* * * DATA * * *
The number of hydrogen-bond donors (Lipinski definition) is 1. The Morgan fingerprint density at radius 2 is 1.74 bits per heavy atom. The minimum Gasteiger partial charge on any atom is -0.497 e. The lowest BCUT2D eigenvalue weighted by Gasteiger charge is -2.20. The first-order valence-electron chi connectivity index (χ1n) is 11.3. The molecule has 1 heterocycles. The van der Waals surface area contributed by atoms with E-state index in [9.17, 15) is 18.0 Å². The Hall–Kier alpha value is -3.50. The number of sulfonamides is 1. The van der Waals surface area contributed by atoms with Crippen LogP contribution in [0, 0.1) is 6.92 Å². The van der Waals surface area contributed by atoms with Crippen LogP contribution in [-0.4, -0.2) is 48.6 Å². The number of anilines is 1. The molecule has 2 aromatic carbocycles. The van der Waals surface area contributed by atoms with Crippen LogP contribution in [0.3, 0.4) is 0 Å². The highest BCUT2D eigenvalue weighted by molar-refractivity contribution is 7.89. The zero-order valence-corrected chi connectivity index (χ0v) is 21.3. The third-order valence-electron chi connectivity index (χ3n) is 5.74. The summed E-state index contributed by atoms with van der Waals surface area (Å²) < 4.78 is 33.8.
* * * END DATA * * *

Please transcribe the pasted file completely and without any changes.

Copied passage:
The number of hydrogen-bond donors (Lipinski definition) is 1. The Morgan fingerprint density at radius 2 is 1.74 bits per heavy atom. The minimum Gasteiger partial charge on any atom is -0.497 e. The lowest BCUT2D eigenvalue weighted by Gasteiger charge is -2.20. The first-order valence-electron chi connectivity index (χ1n) is 11.3. The molecule has 1 heterocycles. The van der Waals surface area contributed by atoms with E-state index in [9.17, 15) is 18.0 Å². The Hall–Kier alpha value is -3.50. The number of sulfonamides is 1. The van der Waals surface area contributed by atoms with Crippen LogP contribution in [0, 0.1) is 6.92 Å². The van der Waals surface area contributed by atoms with Crippen LogP contribution in [-0.4, -0.2) is 48.6 Å². The number of anilines is 1. The molecule has 2 aromatic carbocycles. The van der Waals surface area contributed by atoms with Crippen LogP contribution in [0.3, 0.4) is 0 Å². The highest BCUT2D eigenvalue weighted by molar-refractivity contribution is 7.89. The zero-order valence-corrected chi connectivity index (χ0v) is 21.3. The third-order valence-electron chi connectivity index (χ3n) is 5.74. The summed E-state index contributed by atoms with van der Waals surface area (Å²) < 4.78 is 33.8.